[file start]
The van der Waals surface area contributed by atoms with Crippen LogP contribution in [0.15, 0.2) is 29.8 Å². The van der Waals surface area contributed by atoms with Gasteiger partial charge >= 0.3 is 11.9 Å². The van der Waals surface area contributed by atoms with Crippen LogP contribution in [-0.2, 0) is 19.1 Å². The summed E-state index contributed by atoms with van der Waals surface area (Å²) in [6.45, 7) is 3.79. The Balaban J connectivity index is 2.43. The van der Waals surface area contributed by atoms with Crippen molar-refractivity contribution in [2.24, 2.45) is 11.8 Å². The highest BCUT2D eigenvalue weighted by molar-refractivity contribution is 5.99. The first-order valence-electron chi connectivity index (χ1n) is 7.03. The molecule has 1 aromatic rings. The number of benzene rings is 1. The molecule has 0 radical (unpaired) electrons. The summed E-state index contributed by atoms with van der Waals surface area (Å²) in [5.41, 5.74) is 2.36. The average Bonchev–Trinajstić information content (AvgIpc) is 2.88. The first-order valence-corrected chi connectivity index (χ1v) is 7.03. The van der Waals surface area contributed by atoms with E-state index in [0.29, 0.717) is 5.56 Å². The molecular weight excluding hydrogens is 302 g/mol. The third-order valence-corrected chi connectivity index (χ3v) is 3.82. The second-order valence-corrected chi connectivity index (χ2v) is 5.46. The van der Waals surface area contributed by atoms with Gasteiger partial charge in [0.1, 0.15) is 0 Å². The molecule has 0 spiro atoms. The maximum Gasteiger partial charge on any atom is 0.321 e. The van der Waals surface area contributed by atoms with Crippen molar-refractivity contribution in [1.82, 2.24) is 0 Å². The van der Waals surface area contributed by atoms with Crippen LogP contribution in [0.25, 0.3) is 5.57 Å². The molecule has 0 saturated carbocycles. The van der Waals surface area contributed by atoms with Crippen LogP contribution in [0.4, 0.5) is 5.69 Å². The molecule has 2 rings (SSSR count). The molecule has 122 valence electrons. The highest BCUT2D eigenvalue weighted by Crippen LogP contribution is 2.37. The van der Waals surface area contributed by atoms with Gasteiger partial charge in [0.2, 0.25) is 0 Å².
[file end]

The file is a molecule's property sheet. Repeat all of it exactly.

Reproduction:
The van der Waals surface area contributed by atoms with Crippen LogP contribution in [0.15, 0.2) is 29.8 Å². The van der Waals surface area contributed by atoms with Gasteiger partial charge >= 0.3 is 11.9 Å². The van der Waals surface area contributed by atoms with Crippen LogP contribution in [-0.2, 0) is 19.1 Å². The summed E-state index contributed by atoms with van der Waals surface area (Å²) in [6.45, 7) is 3.79. The Balaban J connectivity index is 2.43. The van der Waals surface area contributed by atoms with Crippen molar-refractivity contribution in [2.24, 2.45) is 11.8 Å². The highest BCUT2D eigenvalue weighted by molar-refractivity contribution is 5.99. The first-order valence-electron chi connectivity index (χ1n) is 7.03. The molecule has 1 aromatic rings. The number of benzene rings is 1. The molecule has 0 radical (unpaired) electrons. The summed E-state index contributed by atoms with van der Waals surface area (Å²) in [5.41, 5.74) is 2.36. The average Bonchev–Trinajstić information content (AvgIpc) is 2.88. The first-order valence-corrected chi connectivity index (χ1v) is 7.03. The van der Waals surface area contributed by atoms with E-state index in [0.29, 0.717) is 5.56 Å². The molecular weight excluding hydrogens is 302 g/mol. The third-order valence-corrected chi connectivity index (χ3v) is 3.82. The second-order valence-corrected chi connectivity index (χ2v) is 5.46. The van der Waals surface area contributed by atoms with Gasteiger partial charge in [0.1, 0.15) is 0 Å². The molecule has 0 spiro atoms. The maximum Gasteiger partial charge on any atom is 0.321 e. The van der Waals surface area contributed by atoms with Crippen molar-refractivity contribution in [1.82, 2.24) is 0 Å². The van der Waals surface area contributed by atoms with Crippen LogP contribution in [0.25, 0.3) is 5.57 Å². The molecule has 0 saturated carbocycles. The van der Waals surface area contributed by atoms with Crippen LogP contribution in [0.4, 0.5) is 5.69 Å². The molecule has 2 rings (SSSR count). The molecule has 122 valence electrons. The highest BCUT2D eigenvalue weighted by Crippen LogP contribution is 2.37. The van der Waals surface area contributed by atoms with Gasteiger partial charge in [0.2, 0.25) is 0 Å².